Bill Hartman

For the second time in three months, a Good Samaritan has come to my rescue.

I’ve worn my first story out, but it, too, shows plenty of good people out there who go the extra mile to help others.

In mid-March, I stepped off a sidewalk onto what I thought was a short and solid stretch of grass between my truck and me.

I never imagined the grass was covering a six-inch hole. Down I went, landing on my left leg, snapping both bones below my knee.

Thankfully, my Samaritan was on the way to his truck parked next to mine.

Someone in the store brought out a chair, and my unnamed friend approached me from the back, wrapped his muscular arms around my chest and hoisted me straight up in the air and gently sat me in the seat.

That’s the last time I saw him, as an ambulance and fire truck came speeding into the parking lot. I never got his name.

This week my second hero showed he has grit to spare. I was perched in my home, still tending to my slow healing leg, when the door bell rang.

By the time I scrambled into my wheelchair and opened the door, my visitor was talking to Cody, my fearless and aging Jack Russell terrier.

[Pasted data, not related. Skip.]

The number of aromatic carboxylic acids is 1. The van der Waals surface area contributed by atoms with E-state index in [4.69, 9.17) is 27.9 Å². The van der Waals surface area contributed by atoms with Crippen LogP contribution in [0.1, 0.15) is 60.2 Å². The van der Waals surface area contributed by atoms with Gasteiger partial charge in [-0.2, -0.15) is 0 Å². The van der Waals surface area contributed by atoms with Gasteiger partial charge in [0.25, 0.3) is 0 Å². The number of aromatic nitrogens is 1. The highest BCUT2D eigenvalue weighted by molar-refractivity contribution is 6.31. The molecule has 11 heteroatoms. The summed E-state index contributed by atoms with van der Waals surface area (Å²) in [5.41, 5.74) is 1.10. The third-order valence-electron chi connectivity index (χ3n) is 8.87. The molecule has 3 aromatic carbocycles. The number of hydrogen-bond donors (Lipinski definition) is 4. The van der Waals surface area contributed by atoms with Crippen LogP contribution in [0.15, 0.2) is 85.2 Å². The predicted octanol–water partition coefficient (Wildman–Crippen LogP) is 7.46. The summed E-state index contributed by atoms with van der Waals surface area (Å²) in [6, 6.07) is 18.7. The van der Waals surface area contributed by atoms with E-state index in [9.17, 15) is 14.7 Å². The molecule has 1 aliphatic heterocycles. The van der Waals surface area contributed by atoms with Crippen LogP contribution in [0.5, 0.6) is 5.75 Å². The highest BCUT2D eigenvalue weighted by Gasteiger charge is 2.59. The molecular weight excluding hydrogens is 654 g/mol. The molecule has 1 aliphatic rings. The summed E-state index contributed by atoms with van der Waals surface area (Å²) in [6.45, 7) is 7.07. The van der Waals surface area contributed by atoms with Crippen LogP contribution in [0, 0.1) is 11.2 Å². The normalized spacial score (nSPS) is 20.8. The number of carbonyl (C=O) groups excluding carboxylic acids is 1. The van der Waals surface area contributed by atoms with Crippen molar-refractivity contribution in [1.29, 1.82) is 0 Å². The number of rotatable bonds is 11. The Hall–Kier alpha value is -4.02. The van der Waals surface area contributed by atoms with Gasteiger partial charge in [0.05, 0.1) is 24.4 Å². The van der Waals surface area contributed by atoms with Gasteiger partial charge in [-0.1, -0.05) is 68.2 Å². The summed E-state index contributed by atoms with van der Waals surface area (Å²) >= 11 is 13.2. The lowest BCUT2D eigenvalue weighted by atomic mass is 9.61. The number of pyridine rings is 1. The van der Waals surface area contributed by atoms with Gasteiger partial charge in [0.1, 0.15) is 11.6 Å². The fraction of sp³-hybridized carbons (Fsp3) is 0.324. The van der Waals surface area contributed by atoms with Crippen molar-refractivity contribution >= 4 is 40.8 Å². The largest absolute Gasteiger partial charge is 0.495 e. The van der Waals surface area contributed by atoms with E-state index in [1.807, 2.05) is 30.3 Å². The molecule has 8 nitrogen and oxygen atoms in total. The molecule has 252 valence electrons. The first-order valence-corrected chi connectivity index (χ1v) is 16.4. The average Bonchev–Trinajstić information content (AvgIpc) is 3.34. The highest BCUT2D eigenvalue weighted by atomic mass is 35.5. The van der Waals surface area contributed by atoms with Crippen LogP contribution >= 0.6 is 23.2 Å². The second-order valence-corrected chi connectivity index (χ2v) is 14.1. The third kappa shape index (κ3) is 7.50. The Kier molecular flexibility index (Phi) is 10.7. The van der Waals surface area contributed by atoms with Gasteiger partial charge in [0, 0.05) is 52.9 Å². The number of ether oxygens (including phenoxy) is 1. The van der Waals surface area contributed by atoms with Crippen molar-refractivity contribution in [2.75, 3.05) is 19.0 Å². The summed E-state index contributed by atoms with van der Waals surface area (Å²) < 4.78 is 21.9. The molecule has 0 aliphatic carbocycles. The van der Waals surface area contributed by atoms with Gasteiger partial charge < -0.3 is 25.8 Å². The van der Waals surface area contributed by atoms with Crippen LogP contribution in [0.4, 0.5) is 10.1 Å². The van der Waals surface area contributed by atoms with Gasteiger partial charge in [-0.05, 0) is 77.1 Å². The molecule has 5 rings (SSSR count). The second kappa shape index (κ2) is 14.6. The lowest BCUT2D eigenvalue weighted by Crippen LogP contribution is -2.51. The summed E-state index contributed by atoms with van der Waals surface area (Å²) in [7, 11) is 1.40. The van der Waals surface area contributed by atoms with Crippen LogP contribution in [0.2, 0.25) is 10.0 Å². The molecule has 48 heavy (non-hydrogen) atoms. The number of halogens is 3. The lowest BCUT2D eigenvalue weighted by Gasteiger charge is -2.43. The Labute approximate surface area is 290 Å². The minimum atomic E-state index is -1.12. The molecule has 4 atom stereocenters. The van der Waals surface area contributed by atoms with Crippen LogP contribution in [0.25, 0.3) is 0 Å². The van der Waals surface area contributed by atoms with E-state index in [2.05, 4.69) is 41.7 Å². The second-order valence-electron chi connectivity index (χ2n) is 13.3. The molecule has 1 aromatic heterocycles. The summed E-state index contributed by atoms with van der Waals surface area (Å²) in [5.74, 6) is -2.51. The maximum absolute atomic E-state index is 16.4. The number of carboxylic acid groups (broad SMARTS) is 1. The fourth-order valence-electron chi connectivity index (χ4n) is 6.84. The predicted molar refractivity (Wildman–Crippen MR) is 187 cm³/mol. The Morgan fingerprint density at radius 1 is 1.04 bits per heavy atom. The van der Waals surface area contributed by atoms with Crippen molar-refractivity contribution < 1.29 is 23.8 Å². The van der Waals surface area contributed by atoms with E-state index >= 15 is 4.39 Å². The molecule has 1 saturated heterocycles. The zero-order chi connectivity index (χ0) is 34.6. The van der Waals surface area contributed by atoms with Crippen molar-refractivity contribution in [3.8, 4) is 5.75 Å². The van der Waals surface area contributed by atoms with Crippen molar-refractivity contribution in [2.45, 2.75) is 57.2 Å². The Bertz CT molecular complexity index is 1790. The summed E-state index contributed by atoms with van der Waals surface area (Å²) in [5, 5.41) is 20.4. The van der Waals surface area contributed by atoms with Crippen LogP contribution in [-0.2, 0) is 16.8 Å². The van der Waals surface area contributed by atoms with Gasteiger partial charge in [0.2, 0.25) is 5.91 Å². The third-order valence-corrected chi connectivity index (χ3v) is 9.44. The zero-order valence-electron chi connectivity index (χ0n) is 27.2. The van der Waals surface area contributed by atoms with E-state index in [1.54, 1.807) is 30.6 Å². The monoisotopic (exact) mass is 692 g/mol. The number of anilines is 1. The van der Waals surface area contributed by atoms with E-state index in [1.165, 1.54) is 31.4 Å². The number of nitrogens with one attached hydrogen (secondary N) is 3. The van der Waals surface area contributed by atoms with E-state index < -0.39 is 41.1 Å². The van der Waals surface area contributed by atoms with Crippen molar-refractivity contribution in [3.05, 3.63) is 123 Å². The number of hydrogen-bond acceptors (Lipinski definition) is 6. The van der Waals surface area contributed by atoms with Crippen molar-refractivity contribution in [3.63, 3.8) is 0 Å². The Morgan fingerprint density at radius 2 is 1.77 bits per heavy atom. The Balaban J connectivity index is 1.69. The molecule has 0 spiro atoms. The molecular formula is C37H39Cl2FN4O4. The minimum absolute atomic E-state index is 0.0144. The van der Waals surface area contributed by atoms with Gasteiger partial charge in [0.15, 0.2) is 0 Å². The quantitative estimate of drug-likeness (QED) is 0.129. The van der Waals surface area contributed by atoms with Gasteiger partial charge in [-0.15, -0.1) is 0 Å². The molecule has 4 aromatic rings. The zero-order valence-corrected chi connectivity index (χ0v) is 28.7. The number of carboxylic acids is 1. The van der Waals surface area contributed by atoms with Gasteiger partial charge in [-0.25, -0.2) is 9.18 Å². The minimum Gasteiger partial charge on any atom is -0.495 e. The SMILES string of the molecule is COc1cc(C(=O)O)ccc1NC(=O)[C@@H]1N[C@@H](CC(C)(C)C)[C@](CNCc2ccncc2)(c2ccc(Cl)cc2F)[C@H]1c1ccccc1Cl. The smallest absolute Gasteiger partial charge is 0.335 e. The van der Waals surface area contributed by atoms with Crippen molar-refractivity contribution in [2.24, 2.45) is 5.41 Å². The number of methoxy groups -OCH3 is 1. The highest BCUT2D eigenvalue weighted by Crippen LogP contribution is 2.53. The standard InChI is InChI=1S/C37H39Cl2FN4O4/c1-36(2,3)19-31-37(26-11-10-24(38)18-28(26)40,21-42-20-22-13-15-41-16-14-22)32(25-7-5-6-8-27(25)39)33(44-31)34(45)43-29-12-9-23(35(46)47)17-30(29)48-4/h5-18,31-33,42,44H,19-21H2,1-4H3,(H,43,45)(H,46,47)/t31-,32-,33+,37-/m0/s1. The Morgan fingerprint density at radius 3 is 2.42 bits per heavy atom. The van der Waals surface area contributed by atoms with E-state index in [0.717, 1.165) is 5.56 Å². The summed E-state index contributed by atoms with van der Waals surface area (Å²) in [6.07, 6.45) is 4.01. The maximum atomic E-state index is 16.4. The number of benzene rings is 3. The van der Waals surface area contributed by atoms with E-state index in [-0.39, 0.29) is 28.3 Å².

This friendly guy said, “Sorry to bother you, but my girls and I were driving by, and we saw your dog.

“Then we saw a big snake cross the road, and it went through your fence into that front flower bed. We didn’t want it to get after your pup.”

I thanked him and said, “I’ve never seen Cody back down from any critter, be it four-legged with sharp teeth or claws or the slithering kind, so it could’ve easily been trouble.”

Without asking, he could see I was having mobility problems and wouldn’t be much help.

He said, “I don’t even have a shovel or anything in my truck, or I could get rid of it.”

Here I sat in my wheelchair on my front drive feeling as useless as a guy can get.

I said, “I don’t know how committed you are to this project, but I’ve got hoe around that corner leaning against a post.

“Great,” he said.

Almost as fast as a Nolan Ryan fastball, he went into the flowerbed and “whack, whack,” it was over.

He came back toting a five and a half foot water moccasin on the business end of the hoe. Ugly and smelly.

I knew what it was, because it was a mirror image of pictures I had seen.

I feel terrible that I didn’t get his name, either. I think he said Robert or Bob, but my hearing aids were in a box inside, and I was more intent on hearing about the snake.

I do know he lives somewhere in the neighborhood, and Cody and I will go riding and look for his truck. A better thank you is in order.

After he finished whacking, he also volunteered to dispose of the remains.

What are the odds of two Samaritans coming back-to-back when I really needed help.

If I was a tad more able-bodied, the hunt would have gone slightly different. But then someone would probably have said I broke a rule, and we’d have a hassle.

Somebody up there is keeping an eye on me, because these really great guys keep showing up.

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